What Causes Abdominal Cramps During Primary Series?

What Causes Abdominal Cramps During Primary Series?

Christine Wiese Your Questions Leave a Comment

Share on facebook
Share on twitter
Share on linkedin
Share on pinterest
Share on email
Share on print

Transcript below of: What causes abdominal cramps during primary series?

Hey everyone! Welcome to this month’s question of the month. You can submit your own question by going to yoganatomy.com/myquestion. So, this month’s question comes from Steve. He asks about abdominal cramps during primary series.

The Question:

Hi David,
When we’re working on our series and one of the asanas causes what feels like a cramping in a section of the abdominal region, such that it feels rock solid to the touch and is very slow to release or relax, do you have any idea what is causing it? And perhaps more importantly, what could we do to deal with it? I’ve been practicing for several years and this has only happened three or four times, which isn’t that often, but it’s pretty scary when it does.

The Answer:

So, it’s a good question. Abdominal cramps during primary series have happened to me as well. You didn’t mention which asana it was that caused this, and when you say our series, I’m going to assume that you mean the Ashtanga primary series. Of course, there’s a lot of forward bending in the series. The pose that brings up abdominal cramps in primary series the most, at least in my experience, is kurmasana and particularly supta kurmasana, with garbha pindasana being number two.

So, when you look at that posture, or those postures and those positions, what we’ve done is we’ve flexed the spine quite strongly. The abdominal muscles are contracted. Two things that cause cramps generally speaking are holding a position for a long period of time — you might think five breaths or ten breaths is probably not that long — you need to hold that in the context of all of the other forward bends in practice that have happened prior to that. So, there’s the holding of the position.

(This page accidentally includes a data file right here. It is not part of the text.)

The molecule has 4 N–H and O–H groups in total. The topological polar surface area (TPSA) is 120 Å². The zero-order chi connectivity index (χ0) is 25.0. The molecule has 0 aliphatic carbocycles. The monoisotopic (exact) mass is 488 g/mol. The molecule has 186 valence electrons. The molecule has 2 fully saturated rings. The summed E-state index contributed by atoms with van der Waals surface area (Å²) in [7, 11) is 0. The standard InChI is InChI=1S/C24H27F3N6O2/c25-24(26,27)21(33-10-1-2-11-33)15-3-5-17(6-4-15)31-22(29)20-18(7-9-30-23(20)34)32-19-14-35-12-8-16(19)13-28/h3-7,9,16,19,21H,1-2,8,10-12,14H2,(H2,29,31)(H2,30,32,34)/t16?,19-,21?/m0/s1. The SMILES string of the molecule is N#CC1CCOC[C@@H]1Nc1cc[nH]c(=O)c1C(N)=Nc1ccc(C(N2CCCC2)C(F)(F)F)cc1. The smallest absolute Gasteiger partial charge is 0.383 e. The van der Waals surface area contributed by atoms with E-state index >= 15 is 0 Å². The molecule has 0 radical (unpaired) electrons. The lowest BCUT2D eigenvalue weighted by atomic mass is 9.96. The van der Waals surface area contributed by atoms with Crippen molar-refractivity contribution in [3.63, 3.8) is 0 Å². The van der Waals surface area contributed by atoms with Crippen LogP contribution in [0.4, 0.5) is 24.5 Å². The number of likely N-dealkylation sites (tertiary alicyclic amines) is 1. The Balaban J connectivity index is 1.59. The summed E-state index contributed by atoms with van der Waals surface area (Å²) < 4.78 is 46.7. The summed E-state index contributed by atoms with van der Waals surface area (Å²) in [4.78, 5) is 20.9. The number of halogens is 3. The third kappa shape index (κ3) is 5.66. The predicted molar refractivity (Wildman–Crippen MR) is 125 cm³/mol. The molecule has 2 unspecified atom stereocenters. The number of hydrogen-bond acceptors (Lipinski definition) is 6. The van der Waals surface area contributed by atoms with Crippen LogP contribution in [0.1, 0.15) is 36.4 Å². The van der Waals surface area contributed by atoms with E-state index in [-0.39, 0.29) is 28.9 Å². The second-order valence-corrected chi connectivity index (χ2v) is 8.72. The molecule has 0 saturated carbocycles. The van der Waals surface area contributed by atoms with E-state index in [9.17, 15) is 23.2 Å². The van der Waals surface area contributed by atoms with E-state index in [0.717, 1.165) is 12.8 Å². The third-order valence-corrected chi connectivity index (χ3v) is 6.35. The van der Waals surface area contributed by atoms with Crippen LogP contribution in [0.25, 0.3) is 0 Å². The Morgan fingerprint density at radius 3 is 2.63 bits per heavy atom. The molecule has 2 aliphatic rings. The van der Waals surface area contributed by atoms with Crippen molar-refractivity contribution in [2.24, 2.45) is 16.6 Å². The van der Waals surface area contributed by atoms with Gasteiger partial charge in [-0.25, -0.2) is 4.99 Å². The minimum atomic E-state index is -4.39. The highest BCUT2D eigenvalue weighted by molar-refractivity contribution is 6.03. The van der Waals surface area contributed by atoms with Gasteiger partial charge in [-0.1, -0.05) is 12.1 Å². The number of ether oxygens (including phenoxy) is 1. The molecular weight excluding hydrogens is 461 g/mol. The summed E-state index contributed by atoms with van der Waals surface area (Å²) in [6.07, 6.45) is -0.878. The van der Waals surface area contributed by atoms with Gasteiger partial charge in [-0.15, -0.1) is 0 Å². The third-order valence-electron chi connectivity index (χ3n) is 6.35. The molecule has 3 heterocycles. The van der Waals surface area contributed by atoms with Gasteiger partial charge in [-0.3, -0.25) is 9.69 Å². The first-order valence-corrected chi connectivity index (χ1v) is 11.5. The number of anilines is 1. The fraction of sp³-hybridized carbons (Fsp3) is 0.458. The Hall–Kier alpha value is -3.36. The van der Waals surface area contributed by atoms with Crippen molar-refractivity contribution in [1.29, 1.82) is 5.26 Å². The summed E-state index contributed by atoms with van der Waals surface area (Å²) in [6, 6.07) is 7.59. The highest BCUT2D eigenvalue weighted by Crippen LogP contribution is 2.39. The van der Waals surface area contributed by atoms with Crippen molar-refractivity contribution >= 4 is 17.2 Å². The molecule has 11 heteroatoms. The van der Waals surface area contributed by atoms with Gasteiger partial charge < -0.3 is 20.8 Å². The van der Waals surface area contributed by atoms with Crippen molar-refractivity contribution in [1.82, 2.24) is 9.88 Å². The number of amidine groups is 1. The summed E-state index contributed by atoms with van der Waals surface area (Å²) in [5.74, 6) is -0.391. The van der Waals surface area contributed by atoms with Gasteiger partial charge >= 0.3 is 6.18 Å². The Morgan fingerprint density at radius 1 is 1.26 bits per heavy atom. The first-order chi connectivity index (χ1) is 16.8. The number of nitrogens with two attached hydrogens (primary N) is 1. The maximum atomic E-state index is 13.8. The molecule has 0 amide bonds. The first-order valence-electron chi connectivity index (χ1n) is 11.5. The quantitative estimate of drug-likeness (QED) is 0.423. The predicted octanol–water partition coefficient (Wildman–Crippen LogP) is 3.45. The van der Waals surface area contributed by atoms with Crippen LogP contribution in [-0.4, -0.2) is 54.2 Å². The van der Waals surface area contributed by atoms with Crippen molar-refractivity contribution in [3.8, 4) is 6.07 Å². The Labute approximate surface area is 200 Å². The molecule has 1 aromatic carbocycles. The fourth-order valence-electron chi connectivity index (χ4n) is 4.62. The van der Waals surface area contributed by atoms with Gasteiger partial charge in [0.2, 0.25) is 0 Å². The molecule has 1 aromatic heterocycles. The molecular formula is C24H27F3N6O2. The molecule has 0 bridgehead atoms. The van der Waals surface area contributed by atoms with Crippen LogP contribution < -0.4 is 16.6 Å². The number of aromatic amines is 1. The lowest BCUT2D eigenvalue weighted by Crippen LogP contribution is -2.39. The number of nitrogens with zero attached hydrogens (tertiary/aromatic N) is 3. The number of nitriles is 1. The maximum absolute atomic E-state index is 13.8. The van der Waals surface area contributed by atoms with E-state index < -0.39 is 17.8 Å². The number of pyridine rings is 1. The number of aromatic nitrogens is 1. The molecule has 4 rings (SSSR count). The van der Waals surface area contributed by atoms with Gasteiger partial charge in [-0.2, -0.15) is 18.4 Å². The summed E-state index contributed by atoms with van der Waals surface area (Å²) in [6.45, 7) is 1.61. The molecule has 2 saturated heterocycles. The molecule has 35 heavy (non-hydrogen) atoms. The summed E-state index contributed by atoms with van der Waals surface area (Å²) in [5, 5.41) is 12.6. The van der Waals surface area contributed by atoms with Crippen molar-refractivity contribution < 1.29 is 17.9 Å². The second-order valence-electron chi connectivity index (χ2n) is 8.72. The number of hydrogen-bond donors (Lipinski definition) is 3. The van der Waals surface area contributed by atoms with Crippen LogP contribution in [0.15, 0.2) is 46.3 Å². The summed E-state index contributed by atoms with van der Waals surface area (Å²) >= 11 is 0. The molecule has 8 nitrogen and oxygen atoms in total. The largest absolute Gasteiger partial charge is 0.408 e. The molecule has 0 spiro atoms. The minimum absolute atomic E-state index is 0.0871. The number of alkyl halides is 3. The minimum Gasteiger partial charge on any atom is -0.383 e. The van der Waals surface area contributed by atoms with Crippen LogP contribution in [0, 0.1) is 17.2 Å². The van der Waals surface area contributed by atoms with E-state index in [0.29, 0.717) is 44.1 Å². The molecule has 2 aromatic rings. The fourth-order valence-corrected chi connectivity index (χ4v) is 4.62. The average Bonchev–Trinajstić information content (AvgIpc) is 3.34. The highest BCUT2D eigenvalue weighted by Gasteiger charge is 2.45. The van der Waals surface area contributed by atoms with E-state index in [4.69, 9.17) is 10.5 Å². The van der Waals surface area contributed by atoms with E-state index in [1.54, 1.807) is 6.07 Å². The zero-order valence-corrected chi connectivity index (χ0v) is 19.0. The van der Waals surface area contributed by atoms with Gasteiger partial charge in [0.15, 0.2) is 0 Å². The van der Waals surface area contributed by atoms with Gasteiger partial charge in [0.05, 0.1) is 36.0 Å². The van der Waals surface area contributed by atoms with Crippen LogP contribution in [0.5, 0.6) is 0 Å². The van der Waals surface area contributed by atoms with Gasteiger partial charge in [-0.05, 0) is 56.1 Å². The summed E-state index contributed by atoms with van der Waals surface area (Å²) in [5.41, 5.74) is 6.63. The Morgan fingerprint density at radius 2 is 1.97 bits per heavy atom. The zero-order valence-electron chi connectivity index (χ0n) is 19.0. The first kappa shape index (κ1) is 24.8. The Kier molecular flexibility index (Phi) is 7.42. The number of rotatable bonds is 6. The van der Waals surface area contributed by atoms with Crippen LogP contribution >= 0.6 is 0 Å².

The other thing is over-contracting the muscle, or we could almost go as far as saying a muscle strain, and I don’t mean injurious, I just mean a muscle contracting to the point where it goes into that state of contracture or spasm as you describe it. And then layer all of that on top of a very common cause, a general cause still, which is dehydration. By the time you get three quarters of the way through, depending on your hydration level prior to starting or what you did the night and day before, mix all of that together and it’s probably a mixture of those things coming together and making that small area of spasm happen in your abdomen, which you could experience as abdominal cramps during primary series.

Alright? I hope that helps and gives you a little clarity. At least it gives you a few things to kind of think about, test, or think back on regarding the last time it happened.

Share on facebook
Share on twitter
Share on linkedin
Share on pinterest
Share on email
Share on print

Join thousands of yogis when you sign up to our monthly newsletter

  • This field is for validation purposes and should be left unchanged.
Join thousands of yogis when you sign up to our monthly newsletter
  • This field is for validation purposes and should be left unchanged.

Check out our Online Courses and Workshops

c-yoga-anatomy-course-main
  • Enhance your practice
  • Fine tune your teaching skills
  • Go deeper into anatomy and yoga

Related Posts

Popular Posts

About David Keil

This website is simply about delivering yoga anatomy to the yoga community in a simple and understandable way. It has always been about you, the reader, understanding the complexity and diversity of our own humanness as well as our anatomy.

Follow us on:

Leave a Reply